Different Types of Stretching

3 Different Types of Stretching for Better Mobility

If you’re like me, you often feel short on time. Sometimes you have the chance to fit in a workout, sometimes you don’t. When you do have the chance to exercise, you’re focused on getting in a good run or strength training session. Not necessarily incorporating different types of stretching exercises. You want to sweat, breathe heavily, and maybe be sore the next day. If you do these things, you feel like you made the most efficient use of your time. Sound familiar?

Different Types of Stretching
Different Types of Stretching for Mobility

I know I’ve done this a hundred times. Guilty. I’ve ran in the gym, jumped right on a machine, and gotten straight to work. But you know what I missed? Stretching. And I’m sure you’ve done this too. While it can be super tempting to rid stretching from your workouts when you’re short on time. It is important to RESIST THE URGE!

The bottom line

Stretching is one of the most important parts of exercise. Because through stretching you can achieve flexibility. If you are flexible, your body can move efficiently through full range of motion. And if you can move efficiently, you can exercise and do everyday tasks without pain.

Flexibility is important for clients of ALL ages and experience levels. And it is arguably the most important component of exercise. But, it can be difficult to achieve and sustain over time. It is something you have to work at and practice. It is also a skill that if you don’t practice, you can easily lose.

So, I encourage my clients to incorporate stretching into their everyday routine. Even if it is just a few minutes each day. 

Every workout should incorporate flexibility.

There are three main types of stretching:

  • Foam Rolling,
  • Static Stretching
  • Dynamic Stretching

Each serves a purpose and is recommended at different times for different people.

Different Types of Stretching: How to stretch:

Foam Rolling:

To foam roll, place your muscle over the foam roller with light to moderate pressure.  Make small back and forth movements on the foam roller (area of 2-6 inches).  Roll each section for about a minute. This helps loosen underlying muscles to improve range of motion.

After you foam roll, move to static stretching in that same area.

Static Stretching:

Perform the movement until you feel the tension on your muscles.  Hold each stretch for 15 to 60 seconds and repeat 3-5 times for optimal results.  Make sure to hold each stretch for at least 15 seconds. It takes about 10 seconds to reach the point where your muscle begins to relax and you can stretch a bit further. 

Static stretching helps lengthen muscles and improve range of motion.

Dynamic Stretching:

A dynamic stretch is an active movement that takes a body part through a range of motion.  Sets and reps for dynamic exercises vary.  On average, you will perform 2 sets of each exercise for approximately 10 reps. Examples of dynamic stretches are arm circles, leg swings, and neck rolls.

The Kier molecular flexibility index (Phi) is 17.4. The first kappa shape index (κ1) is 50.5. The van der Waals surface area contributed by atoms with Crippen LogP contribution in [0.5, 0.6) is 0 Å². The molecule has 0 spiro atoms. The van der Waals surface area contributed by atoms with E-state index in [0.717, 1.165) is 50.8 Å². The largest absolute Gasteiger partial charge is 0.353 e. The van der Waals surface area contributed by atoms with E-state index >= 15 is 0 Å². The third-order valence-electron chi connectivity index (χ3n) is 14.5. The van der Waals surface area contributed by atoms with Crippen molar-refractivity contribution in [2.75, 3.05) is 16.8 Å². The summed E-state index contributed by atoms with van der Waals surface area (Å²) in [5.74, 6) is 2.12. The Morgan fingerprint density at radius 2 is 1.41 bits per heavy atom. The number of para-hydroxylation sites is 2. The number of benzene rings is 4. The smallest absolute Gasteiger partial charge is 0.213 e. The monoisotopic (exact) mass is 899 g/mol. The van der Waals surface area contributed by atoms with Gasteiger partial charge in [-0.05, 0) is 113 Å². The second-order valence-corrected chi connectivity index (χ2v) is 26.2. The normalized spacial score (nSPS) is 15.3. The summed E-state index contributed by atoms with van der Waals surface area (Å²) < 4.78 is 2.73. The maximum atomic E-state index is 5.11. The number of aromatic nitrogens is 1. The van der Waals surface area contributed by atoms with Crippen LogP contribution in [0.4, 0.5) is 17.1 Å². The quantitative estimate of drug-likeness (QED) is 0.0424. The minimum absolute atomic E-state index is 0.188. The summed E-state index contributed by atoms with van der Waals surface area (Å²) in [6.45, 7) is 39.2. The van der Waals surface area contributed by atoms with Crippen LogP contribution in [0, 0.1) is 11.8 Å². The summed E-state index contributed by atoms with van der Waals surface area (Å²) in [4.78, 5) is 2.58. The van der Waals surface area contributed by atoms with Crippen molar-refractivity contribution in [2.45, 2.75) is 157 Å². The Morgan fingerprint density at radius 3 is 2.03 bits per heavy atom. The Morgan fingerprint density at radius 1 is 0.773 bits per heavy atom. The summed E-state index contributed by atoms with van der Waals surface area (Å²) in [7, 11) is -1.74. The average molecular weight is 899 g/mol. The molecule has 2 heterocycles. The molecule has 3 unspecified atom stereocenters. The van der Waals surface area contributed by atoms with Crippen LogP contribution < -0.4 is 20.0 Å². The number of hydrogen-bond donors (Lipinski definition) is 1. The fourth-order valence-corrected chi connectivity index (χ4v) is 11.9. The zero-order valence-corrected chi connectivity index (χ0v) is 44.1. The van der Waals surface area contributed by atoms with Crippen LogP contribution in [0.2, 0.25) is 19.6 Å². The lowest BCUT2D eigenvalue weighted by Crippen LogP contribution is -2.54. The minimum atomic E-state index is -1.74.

Types of Stretching – When to Stretch

So, you now know it’s important to stretch and that it’s recommended to stretch every day. You also know about the three most common types of stretching. But when is it best to complete these stretches?

  • Before a workout, foam roll and do some static stretching. If you are an athlete or already have good flexibility, add dynamic stretches to your warm-up.
  • During your workout, incorporate dynamic stretches.  For example, arm circles between military presses or leg swings before a set of lunges.
  • End your workout with light static stretching and foam roll.  This can help reduce muscle soreness as well!

Keep reading for more best practices when stretching.

Types of Stretching – Finding the Time

If you’re not supposed to “cut” stretching from your workout – how do you find the time to fit it in?

Stretch before and after workouts

Incorporating these types of stretching exercises can make a huge difference! And stretching doesn’t have to take 15 or 20 minutes.Consider picking five stretches at the beginning of your workout and five at the end of your workout. The next day, choose different exercises so you stretch different muscles.

Stretch on your “off days”

On your “off days,” when you aren’t strength training, stretch for longer periods of time. For example, say you strength train four times a week for 30 minutes at 5 pm. The other three days per week, use that time to complete a longer stretching routine. I usually find I can get in a good stretch that addresses all muscle groups in about 20 minutes.

Stretch before bed

Many of us are guilty of watching TV or laying in bed scrolling through our phones before we fall asleep. Instead, try using that time to listen to calming music while stretching. I usually dim the lights and lay a yoga mat at the foot of my bed. I do some light static stretching each night to some of my favorite music. This puts me in a positive and relaxing space before bed. Making this positive change in my life has not only improved my flexibility but my sleep as well. A win-win!

Over time, finding the time to stretch will help you stay mobile and improve flexibility.

Getting Started with these types of Stretching Exercises

Now is a great time to get started! You are motivated, educated, and capable. Give these types of stretching exercises a try today. And if you’re looking for some extra guidance or stretching ideas – let us know! We’d love to hear from you. 

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